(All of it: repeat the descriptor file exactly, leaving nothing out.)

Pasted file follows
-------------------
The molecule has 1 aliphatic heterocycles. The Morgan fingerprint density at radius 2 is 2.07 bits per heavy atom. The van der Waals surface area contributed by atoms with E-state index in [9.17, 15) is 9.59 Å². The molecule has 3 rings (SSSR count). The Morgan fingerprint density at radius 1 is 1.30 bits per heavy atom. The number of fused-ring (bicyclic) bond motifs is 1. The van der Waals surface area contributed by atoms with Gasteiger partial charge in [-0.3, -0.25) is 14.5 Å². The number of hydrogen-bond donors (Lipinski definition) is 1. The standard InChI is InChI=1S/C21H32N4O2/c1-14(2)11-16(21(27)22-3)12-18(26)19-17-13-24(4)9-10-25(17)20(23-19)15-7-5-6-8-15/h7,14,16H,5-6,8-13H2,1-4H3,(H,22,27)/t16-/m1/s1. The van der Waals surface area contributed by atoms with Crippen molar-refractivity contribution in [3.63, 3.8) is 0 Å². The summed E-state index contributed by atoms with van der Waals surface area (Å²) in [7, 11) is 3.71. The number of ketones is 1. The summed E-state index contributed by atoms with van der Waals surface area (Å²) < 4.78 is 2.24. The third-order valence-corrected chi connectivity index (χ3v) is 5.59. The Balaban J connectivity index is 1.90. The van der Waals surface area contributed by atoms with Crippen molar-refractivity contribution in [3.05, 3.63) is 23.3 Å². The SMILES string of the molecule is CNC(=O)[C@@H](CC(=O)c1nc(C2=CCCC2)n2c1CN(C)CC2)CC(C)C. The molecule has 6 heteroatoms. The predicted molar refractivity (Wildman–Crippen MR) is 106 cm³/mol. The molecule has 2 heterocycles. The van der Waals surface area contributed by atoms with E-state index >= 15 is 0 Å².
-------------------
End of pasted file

The molecule has 1 aliphatic heterocycles. The Morgan fingerprint density at radius 2 is 2.07 bits per heavy atom. The van der Waals surface area contributed by atoms with E-state index in [9.17, 15) is 9.59 Å². The molecule has 3 rings (SSSR count). The Morgan fingerprint density at radius 1 is 1.30 bits per heavy atom. The number of fused-ring (bicyclic) bond motifs is 1. The van der Waals surface area contributed by atoms with Gasteiger partial charge in [-0.3, -0.25) is 14.5 Å². The number of hydrogen-bond donors (Lipinski definition) is 1. The standard InChI is InChI=1S/C21H32N4O2/c1-14(2)11-16(21(27)22-3)12-18(26)19-17-13-24(4)9-10-25(17)20(23-19)15-7-5-6-8-15/h7,14,16H,5-6,8-13H2,1-4H3,(H,22,27)/t16-/m1/s1. The van der Waals surface area contributed by atoms with Crippen molar-refractivity contribution in [3.63, 3.8) is 0 Å². The summed E-state index contributed by atoms with van der Waals surface area (Å²) in [7, 11) is 3.71. The number of ketones is 1. The summed E-state index contributed by atoms with van der Waals surface area (Å²) < 4.78 is 2.24. The third-order valence-corrected chi connectivity index (χ3v) is 5.59. The Balaban J connectivity index is 1.90. The van der Waals surface area contributed by atoms with Crippen molar-refractivity contribution in [3.05, 3.63) is 23.3 Å². The SMILES string of the molecule is CNC(=O)[C@@H](CC(=O)c1nc(C2=CCCC2)n2c1CN(C)CC2)CC(C)C. The molecule has 6 heteroatoms. The predicted molar refractivity (Wildman–Crippen MR) is 106 cm³/mol. The molecule has 2 heterocycles. The van der Waals surface area contributed by atoms with E-state index >= 15 is 0 Å².